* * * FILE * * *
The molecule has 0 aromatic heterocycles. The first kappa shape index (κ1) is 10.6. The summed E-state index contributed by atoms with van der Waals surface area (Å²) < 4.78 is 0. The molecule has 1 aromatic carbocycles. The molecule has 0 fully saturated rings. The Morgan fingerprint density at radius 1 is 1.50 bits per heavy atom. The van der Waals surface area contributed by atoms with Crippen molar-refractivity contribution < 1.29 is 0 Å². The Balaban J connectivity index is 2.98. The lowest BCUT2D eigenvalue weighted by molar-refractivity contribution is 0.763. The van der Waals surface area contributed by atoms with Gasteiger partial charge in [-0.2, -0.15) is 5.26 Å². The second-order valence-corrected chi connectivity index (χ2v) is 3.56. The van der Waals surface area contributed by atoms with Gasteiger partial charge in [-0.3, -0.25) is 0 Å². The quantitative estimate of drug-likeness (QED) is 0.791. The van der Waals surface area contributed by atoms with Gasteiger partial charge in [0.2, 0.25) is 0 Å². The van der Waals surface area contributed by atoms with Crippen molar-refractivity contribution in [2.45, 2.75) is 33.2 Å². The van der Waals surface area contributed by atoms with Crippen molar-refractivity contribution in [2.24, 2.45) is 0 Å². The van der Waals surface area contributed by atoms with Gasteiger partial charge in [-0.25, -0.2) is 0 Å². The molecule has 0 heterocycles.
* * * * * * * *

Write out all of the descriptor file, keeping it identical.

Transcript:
The molecule has 0 aromatic heterocycles. The first kappa shape index (κ1) is 10.6. The summed E-state index contributed by atoms with van der Waals surface area (Å²) < 4.78 is 0. The molecule has 1 aromatic carbocycles. The molecule has 0 fully saturated rings. The Morgan fingerprint density at radius 1 is 1.50 bits per heavy atom. The van der Waals surface area contributed by atoms with Crippen molar-refractivity contribution < 1.29 is 0 Å². The Balaban J connectivity index is 2.98. The lowest BCUT2D eigenvalue weighted by molar-refractivity contribution is 0.763. The van der Waals surface area contributed by atoms with Gasteiger partial charge in [-0.2, -0.15) is 5.26 Å². The second-order valence-corrected chi connectivity index (χ2v) is 3.56. The van der Waals surface area contributed by atoms with Gasteiger partial charge in [-0.3, -0.25) is 0 Å². The quantitative estimate of drug-likeness (QED) is 0.791. The van der Waals surface area contributed by atoms with Gasteiger partial charge in [0.2, 0.25) is 0 Å². The van der Waals surface area contributed by atoms with Crippen molar-refractivity contribution in [2.45, 2.75) is 33.2 Å². The van der Waals surface area contributed by atoms with Crippen molar-refractivity contribution in [2.24, 2.45) is 0 Å². The van der Waals surface area contributed by atoms with Gasteiger partial charge in [-0.25, -0.2) is 0 Å². The molecule has 0 heterocycles.